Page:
Murray State: The Early Years



Written by Sid Easley...

At the base of the statue of Rainey T. Wells, the founder of Murray State University, is a proclamation written by  Dr. C. S. Lowry, a renowned scholar and faculty member.  He wrote of the influence Wells had on the University, “His dedicated service as its second President (1926-1932) endowed it with its fierce pride and undaunted spirit.”    

The history of  Murray State basketball is inseparable from the history of the university itself.  Both are the result of the determination of  people, despite the odds against them, to do their best and to become the best they are capable of becoming. Coach John Wooden referred to it as “Achieving Competitive Greatness.”

The university's history began with a story that has become legendary.  Rainey T. Wells, Murray lawyer, state legislator, and chairman of the powerful Kentucky State Tax Commission led a spirited group of Calloway County citizens in 1922 in raising $100,000 to assure that the new Normal School was located in the then small town of Murray, Kentucky. The commission determining the college site had announced that the town receiving the Normal School would be required to raise $100,000 which would be used to construct the first building on the campus. This was a large sum of money in 1922.  Rainey T. Wells presented Murray’s case before the commission and in an impressive ending said to the members, “others have told you what they intend to do; but Murray and Calloway County have already done it.”  Then he dramatically laid two certified checks on the table before the Commission totaling $100,000.

Wells' dogged determination to bring the Normal School to Murray did not end with the commission’s decision.  He later told his grandson Wells Lovett, “I didn’t want Murray to be just any teachers college.  I wanted it to be equal to the great colleges of the country.” He continued his mission by seeking the best educational leader he could find for the school's first president.  In the end he chose Dr. John Wesley Carr, a nationally recognized scholar who was a native of Indiana and a graduate of Columbia University, to become the first leader of the Normal School.  

The two men worked together with incredible efficiency to make the college what it is today.  Dr. Carr said, “Rainey and I agreed that I would take care of the college and he would take care of the funding and the politics.”

Knowing that institutions are only as good as the people who lead them, both Carr and Wells searched diligently for the best faculty and the best coaches they could find. Politics was not a part of the selection process.  They wanted the very best they could get.

In the 1930's, speech and debate were extremely competitive endeavors, and young men coming out of high school were often skilled debaters.  A debate team was soon established at Murray, and Rainey Wells later told Lovett, “I did not want Murray to have a second rate debate team.  I wanted them to have the best and to compete against the best.”

According to the Murray State yearbook, The Shield, the Murray team debated a squad from Cambridge in 1931, “Before the largest debate audience (2000) ever, the Murray Debaters met Cambridge, England in the most interesting debate of the year. At the request of the English speakers, no decision was given.”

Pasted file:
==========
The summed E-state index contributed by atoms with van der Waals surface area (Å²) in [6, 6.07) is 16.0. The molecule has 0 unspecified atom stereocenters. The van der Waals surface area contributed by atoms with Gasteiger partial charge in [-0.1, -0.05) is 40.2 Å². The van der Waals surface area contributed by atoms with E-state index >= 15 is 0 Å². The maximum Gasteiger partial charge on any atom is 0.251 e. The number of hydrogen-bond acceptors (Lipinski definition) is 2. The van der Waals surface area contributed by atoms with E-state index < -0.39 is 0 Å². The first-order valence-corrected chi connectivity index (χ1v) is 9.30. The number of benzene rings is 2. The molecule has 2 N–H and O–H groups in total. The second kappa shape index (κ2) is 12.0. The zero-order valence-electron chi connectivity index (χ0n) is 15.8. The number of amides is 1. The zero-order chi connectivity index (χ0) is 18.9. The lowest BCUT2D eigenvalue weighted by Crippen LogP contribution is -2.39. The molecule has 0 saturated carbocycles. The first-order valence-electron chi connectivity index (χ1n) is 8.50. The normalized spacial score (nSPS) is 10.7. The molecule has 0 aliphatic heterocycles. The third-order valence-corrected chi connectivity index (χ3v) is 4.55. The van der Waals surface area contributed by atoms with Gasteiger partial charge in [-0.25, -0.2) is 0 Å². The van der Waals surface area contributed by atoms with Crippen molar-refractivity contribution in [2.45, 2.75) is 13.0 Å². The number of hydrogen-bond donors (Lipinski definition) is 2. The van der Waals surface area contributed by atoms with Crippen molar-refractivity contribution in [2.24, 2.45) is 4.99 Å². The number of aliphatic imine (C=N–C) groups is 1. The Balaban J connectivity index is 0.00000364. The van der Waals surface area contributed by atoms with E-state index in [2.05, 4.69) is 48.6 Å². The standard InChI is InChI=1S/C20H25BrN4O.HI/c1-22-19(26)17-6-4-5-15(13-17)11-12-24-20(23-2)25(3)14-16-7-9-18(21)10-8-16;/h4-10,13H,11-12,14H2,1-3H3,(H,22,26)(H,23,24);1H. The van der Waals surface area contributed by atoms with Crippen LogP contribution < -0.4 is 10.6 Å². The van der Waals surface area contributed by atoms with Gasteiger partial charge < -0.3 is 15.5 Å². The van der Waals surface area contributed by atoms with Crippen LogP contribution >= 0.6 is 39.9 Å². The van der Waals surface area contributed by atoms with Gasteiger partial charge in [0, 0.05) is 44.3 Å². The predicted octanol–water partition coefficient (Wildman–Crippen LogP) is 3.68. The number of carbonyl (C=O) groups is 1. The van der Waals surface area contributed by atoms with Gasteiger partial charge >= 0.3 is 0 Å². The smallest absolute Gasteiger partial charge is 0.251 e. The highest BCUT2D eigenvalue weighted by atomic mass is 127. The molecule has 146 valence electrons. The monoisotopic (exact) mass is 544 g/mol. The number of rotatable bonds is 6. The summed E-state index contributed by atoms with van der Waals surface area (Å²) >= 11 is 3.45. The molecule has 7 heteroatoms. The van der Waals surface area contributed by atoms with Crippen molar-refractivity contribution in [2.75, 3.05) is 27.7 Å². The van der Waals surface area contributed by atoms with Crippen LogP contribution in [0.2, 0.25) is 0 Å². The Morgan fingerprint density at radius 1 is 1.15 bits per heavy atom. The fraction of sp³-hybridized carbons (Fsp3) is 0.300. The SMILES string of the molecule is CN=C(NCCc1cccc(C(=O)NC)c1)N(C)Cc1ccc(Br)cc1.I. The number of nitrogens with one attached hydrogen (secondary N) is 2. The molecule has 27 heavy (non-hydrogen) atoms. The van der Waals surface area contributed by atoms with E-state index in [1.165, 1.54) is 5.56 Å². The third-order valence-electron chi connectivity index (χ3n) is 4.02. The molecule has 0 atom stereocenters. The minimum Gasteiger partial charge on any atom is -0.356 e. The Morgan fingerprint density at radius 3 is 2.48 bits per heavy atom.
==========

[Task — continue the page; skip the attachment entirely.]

In 1932 the Murray debaters defeated Oxford College of England, the University of Kentucky, the University of North Carolina, and the University of South Carolina.  They were one of the top four teams in the 32 team Southern Debate Tournament.

Murray State had only been in existence nine years, and they were competing and winning against the best in the country.  

In 1933 the country was mired in the Great Depression.  Murray State and Western Kentucky  were natural rivals.  Before Murray was founded, most people from far western Kentucky seeking a college education went to Western.  It had been founded in 1906 and was an established institution when Murray began offering classes in 1923.

The two schools quickly developed a heated rivalry in basketball, football, and baseball.  In 1932 Western came to Murray and won the football game 6 - 0 before 4,000 fans.  At the time, the football field was immediately north of the auditorium.  Murray had just beaten Louisville 105 - 0, and the loss hurt.  

Murray had most of its players back in 1933, and it was undefeated going into the game at Western.  Newspapers, including the Louisville Courier Journal, chronicled the game as one of the great rivalries of the decade.  Governor of Kentucky Ruby Laffoon was in attendance, joining 6000 fans for Western’s homecoming.  

Rainey Wells had retired as President, but he still had a fiery determination to make Murray the best.  He arranged for a special train to carry the team, cheerleaders, and fans to Western from Murray.  It was a festive day, and the Murray fan base was hungry for a victory.  So was Dr. Rainey Wells.

During the first half of the game Wells sat in the stands in a prominent seat by his friend, the governor. At halftime he decided he could take it no longer.  He had to go to the sidelines and do anything he could to help Murray win the game.  The story of Rainey T. Wells walking the sidelines and exhorting his Thoroughbreds during the second half has been told countless times.  

Wells Lovett remembers the Louisville Courier Journal report,  “Murray’s goal line stand has never before been equaled in the history of the state. Some of the Murray players would have died in their tracks if necessary to stop Western.”

“Granddaddy always spoke of that day with great pride.” Lovett said.  Murray came away with a hard fought 20 – 6 victory.

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